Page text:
Posts: 4192 Location: The Netherlands Joined: 14.04.07 Rank: God Warn Level: 90
Posted on 14-08-08 04:23
Google. Six seconds.
"The chowner of property." - Zeph
“Widespread intellectual and moral docility may be convenient for leaders in the short term,
but it is suicidal for nations in the long term.” - Carl Sagan
“Since the grid is inescapable, what were the earlier lasers about? Does the corridor have a sense of humor?” - Ebert
RE: nmap -O
Posts: Location: Joined: 01.01.70 Rank: Guest
Posted on 14-08-08 04:34
i've come across that one, but still not quite understanding what needs to be done. would prefer to have someone familiar with the topic to give us a link, not just a google search(amazingly enough ive done some of these, see, i too have heard of this google thing).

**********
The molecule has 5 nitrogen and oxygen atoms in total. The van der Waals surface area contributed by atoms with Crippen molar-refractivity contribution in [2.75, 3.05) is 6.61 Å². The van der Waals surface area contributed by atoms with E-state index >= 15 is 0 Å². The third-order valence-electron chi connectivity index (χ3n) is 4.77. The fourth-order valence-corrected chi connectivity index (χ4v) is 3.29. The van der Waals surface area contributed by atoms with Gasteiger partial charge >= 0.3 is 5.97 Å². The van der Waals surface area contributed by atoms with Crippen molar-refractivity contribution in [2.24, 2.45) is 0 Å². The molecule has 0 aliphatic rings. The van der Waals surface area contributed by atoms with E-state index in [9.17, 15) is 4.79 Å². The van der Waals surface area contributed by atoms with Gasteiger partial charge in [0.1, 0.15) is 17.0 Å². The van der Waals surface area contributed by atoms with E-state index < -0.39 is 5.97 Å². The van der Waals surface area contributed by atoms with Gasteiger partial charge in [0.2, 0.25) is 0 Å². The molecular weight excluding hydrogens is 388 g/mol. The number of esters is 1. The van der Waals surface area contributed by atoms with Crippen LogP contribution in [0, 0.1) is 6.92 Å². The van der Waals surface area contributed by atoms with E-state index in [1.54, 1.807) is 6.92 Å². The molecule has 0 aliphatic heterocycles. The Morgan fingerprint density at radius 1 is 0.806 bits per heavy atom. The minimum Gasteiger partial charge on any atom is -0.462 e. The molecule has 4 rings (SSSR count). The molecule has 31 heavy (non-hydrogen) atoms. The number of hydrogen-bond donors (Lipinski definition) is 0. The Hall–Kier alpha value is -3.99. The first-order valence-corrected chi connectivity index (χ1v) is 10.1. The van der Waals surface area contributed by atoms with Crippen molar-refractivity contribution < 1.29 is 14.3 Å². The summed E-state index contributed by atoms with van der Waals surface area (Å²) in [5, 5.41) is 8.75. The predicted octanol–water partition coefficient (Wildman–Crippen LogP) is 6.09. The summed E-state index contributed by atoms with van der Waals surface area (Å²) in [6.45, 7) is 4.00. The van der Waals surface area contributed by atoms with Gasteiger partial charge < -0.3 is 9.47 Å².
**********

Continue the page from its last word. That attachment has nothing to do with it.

Knowing how OS fingerprinting works is going to help you prevent/spoof it more than finding a link to prevent it.
You have multiple things to take into account. First off you have ports that are only open on certain operating systems. Thus something with 135/139 is going to give a high percentage of target being a Windows operating system.
Then you have the way operating systems respond to packets being sent in certain ways, to closed/open ports, with malformed data, short/long TTL, and etc. Some operating systems will respond in different ways to different types of packets.
Then you also have a service scan and, with certain programs, banner grabbing.. Finding an IIS webserver running on target OS will give higher percentage of target being Windows.
The best way to deal with this is being able to manage packets and ports. Providing a good ruleset within your firewall, IDS triggers, etc., is your best bet to stump and only give generality (like target OS is Windows) about target OS. Spoofing is another good viable option. Closing and opening ports that certain operating systems only have open will throw a high percentage of that OS and throw off the detection.
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